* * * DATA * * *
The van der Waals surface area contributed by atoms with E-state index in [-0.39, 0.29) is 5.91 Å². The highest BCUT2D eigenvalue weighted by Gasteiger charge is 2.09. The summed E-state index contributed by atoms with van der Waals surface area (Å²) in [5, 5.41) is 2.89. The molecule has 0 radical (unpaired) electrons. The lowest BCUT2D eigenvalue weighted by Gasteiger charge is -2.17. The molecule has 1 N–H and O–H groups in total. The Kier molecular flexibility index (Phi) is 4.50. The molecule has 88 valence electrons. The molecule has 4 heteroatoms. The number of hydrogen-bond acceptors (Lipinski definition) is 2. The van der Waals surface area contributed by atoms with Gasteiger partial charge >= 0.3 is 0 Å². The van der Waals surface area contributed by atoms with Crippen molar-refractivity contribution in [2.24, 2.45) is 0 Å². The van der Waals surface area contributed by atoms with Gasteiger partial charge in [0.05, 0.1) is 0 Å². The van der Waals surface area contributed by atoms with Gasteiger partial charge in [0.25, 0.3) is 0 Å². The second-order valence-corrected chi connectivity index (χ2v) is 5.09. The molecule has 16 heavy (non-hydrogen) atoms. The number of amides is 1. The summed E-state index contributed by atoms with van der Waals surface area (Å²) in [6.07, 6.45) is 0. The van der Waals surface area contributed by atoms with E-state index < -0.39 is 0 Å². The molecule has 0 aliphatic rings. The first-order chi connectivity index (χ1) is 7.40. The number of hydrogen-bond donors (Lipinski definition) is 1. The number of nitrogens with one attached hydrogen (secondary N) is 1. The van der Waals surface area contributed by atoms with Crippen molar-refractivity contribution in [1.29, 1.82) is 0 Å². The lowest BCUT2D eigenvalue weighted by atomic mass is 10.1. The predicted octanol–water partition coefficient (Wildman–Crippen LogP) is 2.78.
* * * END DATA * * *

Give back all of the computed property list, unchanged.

The van der Waals surface area contributed by atoms with E-state index in [-0.39, 0.29) is 5.91 Å². The highest BCUT2D eigenvalue weighted by Gasteiger charge is 2.09. The summed E-state index contributed by atoms with van der Waals surface area (Å²) in [5, 5.41) is 2.89. The molecule has 0 radical (unpaired) electrons. The lowest BCUT2D eigenvalue weighted by Gasteiger charge is -2.17. The molecule has 1 N–H and O–H groups in total. The Kier molecular flexibility index (Phi) is 4.50. The molecule has 88 valence electrons. The molecule has 4 heteroatoms. The number of hydrogen-bond acceptors (Lipinski definition) is 2. The van der Waals surface area contributed by atoms with Gasteiger partial charge >= 0.3 is 0 Å². The van der Waals surface area contributed by atoms with Crippen molar-refractivity contribution in [2.24, 2.45) is 0 Å². The van der Waals surface area contributed by atoms with Gasteiger partial charge in [0.05, 0.1) is 0 Å². The van der Waals surface area contributed by atoms with Gasteiger partial charge in [0.25, 0.3) is 0 Å². The second-order valence-corrected chi connectivity index (χ2v) is 5.09. The molecule has 16 heavy (non-hydrogen) atoms. The number of amides is 1. The summed E-state index contributed by atoms with van der Waals surface area (Å²) in [6.07, 6.45) is 0. The van der Waals surface area contributed by atoms with E-state index < -0.39 is 0 Å². The molecule has 0 aliphatic rings. The first-order chi connectivity index (χ1) is 7.40. The number of hydrogen-bond donors (Lipinski definition) is 1. The number of nitrogens with one attached hydrogen (secondary N) is 1. The van der Waals surface area contributed by atoms with Crippen molar-refractivity contribution in [1.29, 1.82) is 0 Å². The lowest BCUT2D eigenvalue weighted by atomic mass is 10.1. The predicted octanol–water partition coefficient (Wildman–Crippen LogP) is 2.78.